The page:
Touch Tourney raises funds for beloved player

By Ruth Smith

Khan Marshall was out an about at the tournament that was established in his honour.

"I'm definitely overwhelmed.  It's definitely a hard thing to actually come down and see a lot of things done for myself.  It's very emotional," said Marshall.

Often described as a humble man who cares for people, 32 year-old Marshall was a personal trainer and an active member of the touch community before he suffered a gym accident that left him a quadriplegic.

"Last year when our beloved friend and whānau member, Khan Marshall, had a freak gym accident, we really wanted to do something for him, so we just decided that this will be the time that we start this tournament, because Khan, he's part of our touch community and we wanted to do something that he loved and still loves," said Tania David of Charity Touch Tourney who alongside her partner, Rob Whitiora runs the event.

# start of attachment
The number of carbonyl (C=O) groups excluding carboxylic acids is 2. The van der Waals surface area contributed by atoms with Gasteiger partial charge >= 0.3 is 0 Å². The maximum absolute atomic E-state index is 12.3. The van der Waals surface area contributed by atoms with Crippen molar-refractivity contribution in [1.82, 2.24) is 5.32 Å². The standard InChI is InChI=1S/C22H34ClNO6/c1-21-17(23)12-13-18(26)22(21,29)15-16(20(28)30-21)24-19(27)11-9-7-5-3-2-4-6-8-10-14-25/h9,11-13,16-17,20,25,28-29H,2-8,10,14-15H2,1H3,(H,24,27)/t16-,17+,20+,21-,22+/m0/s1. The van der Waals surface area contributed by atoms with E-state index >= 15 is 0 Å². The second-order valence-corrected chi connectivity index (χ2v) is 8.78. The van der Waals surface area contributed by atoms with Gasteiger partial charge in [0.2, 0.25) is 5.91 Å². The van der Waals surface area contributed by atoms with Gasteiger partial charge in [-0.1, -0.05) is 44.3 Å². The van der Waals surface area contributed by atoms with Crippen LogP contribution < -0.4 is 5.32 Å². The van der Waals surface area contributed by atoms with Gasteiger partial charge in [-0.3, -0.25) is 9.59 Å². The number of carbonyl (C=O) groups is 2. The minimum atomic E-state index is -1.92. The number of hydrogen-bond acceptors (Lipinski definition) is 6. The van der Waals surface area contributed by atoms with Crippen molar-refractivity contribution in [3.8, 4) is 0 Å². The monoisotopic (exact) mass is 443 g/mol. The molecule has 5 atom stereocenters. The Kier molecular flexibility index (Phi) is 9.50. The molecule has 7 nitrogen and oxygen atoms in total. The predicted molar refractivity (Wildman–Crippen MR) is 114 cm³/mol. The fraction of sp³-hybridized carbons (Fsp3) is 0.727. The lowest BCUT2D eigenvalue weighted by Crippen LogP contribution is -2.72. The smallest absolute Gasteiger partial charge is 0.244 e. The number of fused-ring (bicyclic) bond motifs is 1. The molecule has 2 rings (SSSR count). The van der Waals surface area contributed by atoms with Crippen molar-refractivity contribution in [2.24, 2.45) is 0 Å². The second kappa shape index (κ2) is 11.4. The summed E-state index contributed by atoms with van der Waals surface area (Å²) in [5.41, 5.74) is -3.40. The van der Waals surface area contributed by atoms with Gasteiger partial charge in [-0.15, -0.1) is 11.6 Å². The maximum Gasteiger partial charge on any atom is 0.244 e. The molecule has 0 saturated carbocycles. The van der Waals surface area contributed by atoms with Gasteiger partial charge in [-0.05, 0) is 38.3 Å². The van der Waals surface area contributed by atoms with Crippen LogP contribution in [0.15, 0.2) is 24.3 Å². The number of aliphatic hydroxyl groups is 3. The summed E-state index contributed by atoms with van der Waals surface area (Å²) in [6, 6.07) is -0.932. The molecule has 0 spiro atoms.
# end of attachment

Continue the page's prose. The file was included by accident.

The tournament pulls many teams with this year's participation totalling 24 teams that are split across three grades.  And while competition is definitely one factor that can be seen at the tournament, the familial bonds of the touch community are strongly felt.

"There's definitely a lot of people here that I definitely know.  But there's also people out here that I'm just meeting while I'm driving around and stuff like that.  But it's definitely a big shock to meet a lot of people and also see a lot of people that I haven't seen over the years and they all showed up just for the event.  It's definitely real emotional and I'm real grateful for it," said Marshall.

The tournament is run completely on a voluntary and sponsorship basis, with all income, including that from most stallholders there on the day, going towards Marshall's treatment plan.

"The purpose of this tournament is to raise awareness with what's happened with Khan and also to raise money.  Everyone's keen especially since it's for Khan," said David.

With Marshall's blessing, David and the Charity Touch Tourney are hoping to open up their tournament to support other sporting whānau in need.